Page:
The Lost Matri­arch: Find­ing Leah in the Bible and the Midrash

Jer­ry Rabow
  • Review
By – January 6, 2015

This new treat­ment of the Bib­li­cal matri­arch Leah is a well researched and a refresh­ing new look at an old sto­ry. Leah and Rachel, the two daugh­ters of Laban, play piv­otal roles in the Bib­li­cal nar­ra­tive as the sto­ry moves from the fam­i­ly of Abra­ham to the build­ing of the nation of Israel.

Jer­ry Rabow takes us step-by-step through the bib­li­cal text from the first encounter Jacob has with Rachel to the deaths of the sis­ters. As read­ers recon­nect with the text, addi­tion­al com­men­tary is lay­ered upon the vers­es to explain and interpret. 

It is a com­mon inter­pre­ta­tion of Leah that she was less beau­ti­ful than Rachel because of her ten­der eyes”. Ten­der eyes, or rakhot, in Hebrew, is trans­lat­ed as weak eyes, thus unat­trac­tive. But this is high­ly inter­pre­tive, and through addi­tion­al Midrash we come to under­stand this phys­i­cal qual­i­ty of Leah’s may be sig­ni­fy­ing a deep­er, moral virtue. Jacob prefers the more shape­ly and beau­ti­ful Rachel, but does he also come to love the inner beau­ty of the old­er sis­ter Leah? The Midrash seems to hint that the rela­tion­ship between Jacob and Leah is indeed more complex.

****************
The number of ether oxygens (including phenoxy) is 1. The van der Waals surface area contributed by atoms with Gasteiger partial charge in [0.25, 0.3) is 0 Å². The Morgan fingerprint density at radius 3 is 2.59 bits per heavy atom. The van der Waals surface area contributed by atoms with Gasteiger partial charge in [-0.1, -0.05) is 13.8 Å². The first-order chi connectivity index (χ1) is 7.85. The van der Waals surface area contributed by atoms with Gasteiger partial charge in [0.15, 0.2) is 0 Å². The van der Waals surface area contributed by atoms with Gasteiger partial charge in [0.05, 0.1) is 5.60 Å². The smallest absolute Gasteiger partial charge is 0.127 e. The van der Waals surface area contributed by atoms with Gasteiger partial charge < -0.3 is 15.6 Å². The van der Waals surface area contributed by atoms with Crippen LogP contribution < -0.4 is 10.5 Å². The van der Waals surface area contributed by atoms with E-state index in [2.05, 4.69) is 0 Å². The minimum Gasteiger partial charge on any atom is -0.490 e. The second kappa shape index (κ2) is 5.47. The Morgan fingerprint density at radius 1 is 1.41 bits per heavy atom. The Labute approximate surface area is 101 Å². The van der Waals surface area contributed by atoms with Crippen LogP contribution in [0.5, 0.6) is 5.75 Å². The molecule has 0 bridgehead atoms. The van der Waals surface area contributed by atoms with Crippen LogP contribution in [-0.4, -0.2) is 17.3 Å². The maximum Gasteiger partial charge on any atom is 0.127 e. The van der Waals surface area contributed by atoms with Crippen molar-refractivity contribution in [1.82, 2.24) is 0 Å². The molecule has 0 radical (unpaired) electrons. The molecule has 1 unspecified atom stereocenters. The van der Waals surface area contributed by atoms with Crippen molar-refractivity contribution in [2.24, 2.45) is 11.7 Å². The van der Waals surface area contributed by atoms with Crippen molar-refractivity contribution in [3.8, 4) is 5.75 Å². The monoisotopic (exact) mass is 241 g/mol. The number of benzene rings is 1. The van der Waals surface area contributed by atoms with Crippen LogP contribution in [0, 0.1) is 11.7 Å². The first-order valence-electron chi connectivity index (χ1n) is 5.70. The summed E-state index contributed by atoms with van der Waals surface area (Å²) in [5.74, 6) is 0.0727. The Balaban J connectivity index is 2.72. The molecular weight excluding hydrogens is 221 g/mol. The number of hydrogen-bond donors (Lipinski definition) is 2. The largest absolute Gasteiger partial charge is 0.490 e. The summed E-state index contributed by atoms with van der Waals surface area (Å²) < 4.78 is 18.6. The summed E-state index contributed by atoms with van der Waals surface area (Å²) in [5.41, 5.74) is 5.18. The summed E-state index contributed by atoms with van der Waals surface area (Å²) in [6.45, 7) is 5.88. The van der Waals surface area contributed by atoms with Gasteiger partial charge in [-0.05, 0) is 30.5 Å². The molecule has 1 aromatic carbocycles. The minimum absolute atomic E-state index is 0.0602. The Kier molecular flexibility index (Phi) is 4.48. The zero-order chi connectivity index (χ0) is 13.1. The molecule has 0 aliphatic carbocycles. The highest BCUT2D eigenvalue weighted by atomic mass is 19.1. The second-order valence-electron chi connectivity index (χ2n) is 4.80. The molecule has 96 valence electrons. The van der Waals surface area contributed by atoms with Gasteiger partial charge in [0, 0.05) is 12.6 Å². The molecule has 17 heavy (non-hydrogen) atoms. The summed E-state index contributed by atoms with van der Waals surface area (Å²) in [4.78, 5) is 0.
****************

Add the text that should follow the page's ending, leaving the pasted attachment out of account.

The book con­tin­ues to explore the rela­tion­ship of the sis­ters dur­ing the years they each sought Jacob’s love by pro­vid­ing him with chil­dren. The dra­ma of Rachel’s infer­til­i­ty and Leah’s fecun­di­ty pro­vide us with insights into a com­plex fam­i­ly dynam­ic that will play out for gen­er­a­tions to come. The Bib­li­cal text pro­vides only bare facts of this sib­ling con­test, but the Midrash is rich with ques­tions and com­ments. Rabow also pro­vides addi­tion­al insight into the trag­ic and mys­te­ri­ous sto­ry of Leah’s daugh­ter Dinah. While the inter­pre­ta­tions of Dinah’s gen­der and birth may bor­der on the mag­i­cal, the Midrash does offer up some inter­est­ing commentary.

At the end of the sto­ry Leah is mourned and revered by her entire fam­i­ly. She has out­lived her sis­ter Rachel by eight years and per­haps dur­ing that time Jacob has come to love her — or so says the Midrash.

This book, which is acces­si­ble to any stu­dent of the Bible, adds new col­or and tex­ture to a char­ac­ter often overlooked.

Relat­ed content:

Bar­bara Andrews holds a Mas­ters in Jew­ish Stud­ies from the Uni­ver­si­ty of Chica­go, has been an adult Jew­ish edu­ca­tion instruc­tor, and works in the cor­po­rate world as a pro­fes­sion­al adult educator.

Discussion Questions